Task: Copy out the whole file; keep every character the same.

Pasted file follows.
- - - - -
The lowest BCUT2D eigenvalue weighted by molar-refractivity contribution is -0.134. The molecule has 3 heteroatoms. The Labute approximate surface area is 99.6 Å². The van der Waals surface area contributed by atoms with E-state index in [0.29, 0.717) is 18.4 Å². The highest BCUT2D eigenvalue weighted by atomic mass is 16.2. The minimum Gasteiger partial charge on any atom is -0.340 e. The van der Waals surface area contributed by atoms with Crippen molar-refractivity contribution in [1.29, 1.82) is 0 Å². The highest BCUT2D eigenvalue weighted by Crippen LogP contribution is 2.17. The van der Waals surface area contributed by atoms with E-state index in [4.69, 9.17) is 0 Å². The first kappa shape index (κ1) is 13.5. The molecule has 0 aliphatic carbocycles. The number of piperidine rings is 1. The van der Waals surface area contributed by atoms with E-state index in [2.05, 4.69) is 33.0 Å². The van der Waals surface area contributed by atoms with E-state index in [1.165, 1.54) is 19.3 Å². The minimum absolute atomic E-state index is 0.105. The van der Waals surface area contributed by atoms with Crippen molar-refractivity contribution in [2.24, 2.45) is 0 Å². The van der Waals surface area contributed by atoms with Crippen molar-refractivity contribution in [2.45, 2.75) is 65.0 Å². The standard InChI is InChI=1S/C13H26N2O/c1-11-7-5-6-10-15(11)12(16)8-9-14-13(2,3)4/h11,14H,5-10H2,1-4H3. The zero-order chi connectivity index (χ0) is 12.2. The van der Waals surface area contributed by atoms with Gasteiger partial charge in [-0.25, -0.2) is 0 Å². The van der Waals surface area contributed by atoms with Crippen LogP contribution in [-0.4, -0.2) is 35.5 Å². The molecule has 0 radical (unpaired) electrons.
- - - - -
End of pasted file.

The lowest BCUT2D eigenvalue weighted by molar-refractivity contribution is -0.134. The molecule has 3 heteroatoms. The Labute approximate surface area is 99.6 Å². The van der Waals surface area contributed by atoms with E-state index in [0.29, 0.717) is 18.4 Å². The highest BCUT2D eigenvalue weighted by atomic mass is 16.2. The minimum Gasteiger partial charge on any atom is -0.340 e. The van der Waals surface area contributed by atoms with Crippen molar-refractivity contribution in [1.29, 1.82) is 0 Å². The highest BCUT2D eigenvalue weighted by Crippen LogP contribution is 2.17. The van der Waals surface area contributed by atoms with E-state index in [4.69, 9.17) is 0 Å². The first kappa shape index (κ1) is 13.5. The molecule has 0 aliphatic carbocycles. The number of piperidine rings is 1. The van der Waals surface area contributed by atoms with E-state index in [2.05, 4.69) is 33.0 Å². The van der Waals surface area contributed by atoms with E-state index in [1.165, 1.54) is 19.3 Å². The minimum absolute atomic E-state index is 0.105. The van der Waals surface area contributed by atoms with Crippen molar-refractivity contribution in [2.24, 2.45) is 0 Å². The van der Waals surface area contributed by atoms with Crippen molar-refractivity contribution in [2.45, 2.75) is 65.0 Å². The standard InChI is InChI=1S/C13H26N2O/c1-11-7-5-6-10-15(11)12(16)8-9-14-13(2,3)4/h11,14H,5-10H2,1-4H3. The zero-order chi connectivity index (χ0) is 12.2. The van der Waals surface area contributed by atoms with Gasteiger partial charge in [-0.25, -0.2) is 0 Å². The van der Waals surface area contributed by atoms with Crippen LogP contribution in [-0.4, -0.2) is 35.5 Å². The molecule has 0 radical (unpaired) electrons.